I also enjoyed catching up with, separately, no less than five people who have worked for me in a previous organisation. It was genuinely nice to see them still progressing their HR careers and to see how they are doing now that we no longer work together.
I’ll end by telling you about my most bizarre experience of #cipdACE16, which still doesn’t rival being chatted up by a CIPD Researcher on their stand about 5 years ago, but is still bizarre.
I was in one of the conference sessions and sat on a table with a group of 7-8 others. The woman next to me glanced at my badge partway through, and I later noticed her tapping away on her iPad. I figured at the time that she noticed I was part of the Blogsquad and was looking up my Twitter feed, so I was pleased.
At the end of the session she turned to me and apologised for staring at my badge but explained that she recognised my name and thought she knew me. She further went on to say that she did indeed know a Gary Cookson, and was friends with said person on Facebook, but having looked at their profile during the session and then looked back at me, she realised we looked COMPLETELY different (eg he had hair) and therefore I was not the person she knew.
And not once did she say she knew me from Twitter, or this blog.
I wasn’t sure what to say and said as much. At that, she smiled and left.
Till next time…
PS in other news, we’re approaching a point in our house where we’ve been there just over 2 years and it needs a fair bit of work doing to it. We have a choice whether to do this and commit to staying there for the long-term, or move. It’s a tough choice!
Thursday, 10 November 2016
Wednesday, 9 November 2016
Peter started off by referencing the US election results and comparing the impact to that felt after the Brexit vote. His take on this is that we are not all in the same place, and not everyone's voice is being heard, and that gives us new challenges but also new opportunities in the future world of work.
Peter talked about the future of work needing to be good for people, and the challenges posed by all of the world changing around us, making it difficult to achieve our goals.
Peter asserted that the future of work is about fairness, opportunity and transparency. It's about productivity and skills, about diversity and inclusion, and about wellbeing and engagement. He's right, and he's also right that HR and the CIPD have a key role to play in shaping these agendas.
He talked about how the HR profession is evolving and how it needs to further evolve, topics I have very recently blogged on. He says we have to become experts on people and organisational behaviour, and stay strong to our principles and professional identity.
He then handed over to Margaret Heffernan for her keynote opening speech.
Margaret's talk covered some of the same ground on the future of work. Her opening analogy on productivity was interesting in that it drew on a lot of evolutionary theory, citing Darwin that it's not survival of the strongest or fittest, it's survival of the most adaptable. She claimed that many people have this theory the other way around but I'm not sure they do. She's making a good point though that the key to survival and productivity has been with us for a long long time.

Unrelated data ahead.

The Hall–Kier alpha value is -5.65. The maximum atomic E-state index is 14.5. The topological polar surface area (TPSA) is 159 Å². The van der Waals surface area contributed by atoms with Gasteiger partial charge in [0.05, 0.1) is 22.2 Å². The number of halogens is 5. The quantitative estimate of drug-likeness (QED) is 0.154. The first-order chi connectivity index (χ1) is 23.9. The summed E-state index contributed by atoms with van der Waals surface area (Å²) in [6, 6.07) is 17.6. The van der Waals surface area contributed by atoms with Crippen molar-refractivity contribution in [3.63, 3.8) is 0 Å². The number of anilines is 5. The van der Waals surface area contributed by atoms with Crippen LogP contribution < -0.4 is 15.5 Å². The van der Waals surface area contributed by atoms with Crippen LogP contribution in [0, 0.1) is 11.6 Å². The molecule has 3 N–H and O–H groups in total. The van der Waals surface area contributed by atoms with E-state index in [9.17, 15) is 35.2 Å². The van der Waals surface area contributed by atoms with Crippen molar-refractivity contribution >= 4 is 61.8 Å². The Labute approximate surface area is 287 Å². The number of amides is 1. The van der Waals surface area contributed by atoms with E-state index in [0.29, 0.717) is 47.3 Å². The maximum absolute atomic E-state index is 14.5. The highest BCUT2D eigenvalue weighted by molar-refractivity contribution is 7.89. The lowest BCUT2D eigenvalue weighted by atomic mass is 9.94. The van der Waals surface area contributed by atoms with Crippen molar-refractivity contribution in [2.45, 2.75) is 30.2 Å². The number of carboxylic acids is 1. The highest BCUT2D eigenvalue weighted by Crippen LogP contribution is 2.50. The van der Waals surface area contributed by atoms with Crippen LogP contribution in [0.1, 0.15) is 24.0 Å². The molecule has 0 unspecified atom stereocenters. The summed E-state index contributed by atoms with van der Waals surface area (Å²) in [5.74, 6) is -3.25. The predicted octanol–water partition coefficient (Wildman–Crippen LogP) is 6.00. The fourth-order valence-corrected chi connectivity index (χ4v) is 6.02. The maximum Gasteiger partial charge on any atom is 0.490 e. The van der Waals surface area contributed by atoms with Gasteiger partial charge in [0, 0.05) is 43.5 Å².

She talked about teams being successful, where the most successful teams get the best from each team member and are well balanced in terms of gender. She noted that research showed that the better teams have more women in them.
She also noted that organisations and teams across the world excel when their team members display helpful behaviours and are helpful to other people in the team.
Does your team and its members display this trait? Can you measure it? If so, how?
Much of the trait of helpfulness made me think of the oft referred to term of Personal Learning Networks (PLN) - in essence a very loose team but I find my own PLN exceptionally helpful and am pleased to be helpful in return. I'd characterise my PLN as exceptionally successful in achieving my own learning goals, but much of this is based on my ability to select it's members and to quietly dispose of them if I don't find them helpful.
Of course, as a manager I have this power, but it's not as easy as that, particularly if you're one senior leader amongst many and the team in question is that senior team you are part of.
Heffernan talked about nodes, people in organisations who know everyone and everything. I call these people hubs in my own thinking, but she talked about maximising the potential of these hubs or nodes and has found that by encouraging these people to take regular coffee and networking breaks raises the productivity of both the hub person and those they come into contact with.
As network theory goes, that's good stuff.
So, taking time away from work makes you more productive when you get back to it.
I've found that too but it's refreshing to see someone else mention it. Although the concept of FIKA has been well researched and it's something I've yet to implement in my own workplace, but maybe I should.
She built on this by saying you can measure the success of an organisation by looking at how long it takes for important information to get around that organisation.
That's an interesting measure of success. When I examine culture in an organisation I encourage people to look at HOW information moves around the organisation, but not necessarily how FAST. So that's an interesting perspective.
The nodes or hubs are critical in this dissemination of information, and I'd urge you to remember that these people can spread bad news and harmful gossip just as quickly as they can spread good news. So be careful who you use as nodes and for what purpose.
She also talked about the nature of the world now and the pace of change being such that business can only safely plan perhaps two years ahead. I once spoke to someone who worked in the nuclear decommissioning industry who was able to work on plans of 100+ years, so this will be a blow to her.